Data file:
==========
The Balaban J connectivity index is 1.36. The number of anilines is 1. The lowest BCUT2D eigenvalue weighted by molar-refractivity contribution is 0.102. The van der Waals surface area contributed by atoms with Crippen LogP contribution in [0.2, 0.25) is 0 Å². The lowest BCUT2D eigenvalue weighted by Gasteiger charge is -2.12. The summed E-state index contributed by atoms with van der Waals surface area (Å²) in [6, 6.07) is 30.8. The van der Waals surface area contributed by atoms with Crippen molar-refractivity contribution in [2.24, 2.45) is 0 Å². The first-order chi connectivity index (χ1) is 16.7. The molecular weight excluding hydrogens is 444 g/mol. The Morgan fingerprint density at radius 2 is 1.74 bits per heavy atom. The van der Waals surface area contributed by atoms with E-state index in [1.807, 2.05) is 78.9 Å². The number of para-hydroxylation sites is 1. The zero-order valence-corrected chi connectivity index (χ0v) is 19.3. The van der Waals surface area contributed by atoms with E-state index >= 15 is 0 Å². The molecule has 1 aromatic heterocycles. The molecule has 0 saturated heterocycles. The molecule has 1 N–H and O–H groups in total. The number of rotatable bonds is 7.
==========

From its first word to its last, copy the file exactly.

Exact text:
The Balaban J connectivity index is 1.36. The number of anilines is 1. The lowest BCUT2D eigenvalue weighted by molar-refractivity contribution is 0.102. The van der Waals surface area contributed by atoms with Crippen LogP contribution in [0.2, 0.25) is 0 Å². The lowest BCUT2D eigenvalue weighted by Gasteiger charge is -2.12. The summed E-state index contributed by atoms with van der Waals surface area (Å²) in [6, 6.07) is 30.8. The van der Waals surface area contributed by atoms with Crippen molar-refractivity contribution in [2.24, 2.45) is 0 Å². The first-order chi connectivity index (χ1) is 16.7. The molecular weight excluding hydrogens is 444 g/mol. The Morgan fingerprint density at radius 2 is 1.74 bits per heavy atom. The van der Waals surface area contributed by atoms with E-state index in [1.807, 2.05) is 78.9 Å². The number of para-hydroxylation sites is 1. The zero-order valence-corrected chi connectivity index (χ0v) is 19.3. The van der Waals surface area contributed by atoms with E-state index >= 15 is 0 Å². The molecule has 1 aromatic heterocycles. The molecule has 0 saturated heterocycles. The molecule has 1 N–H and O–H groups in total. The number of rotatable bonds is 7.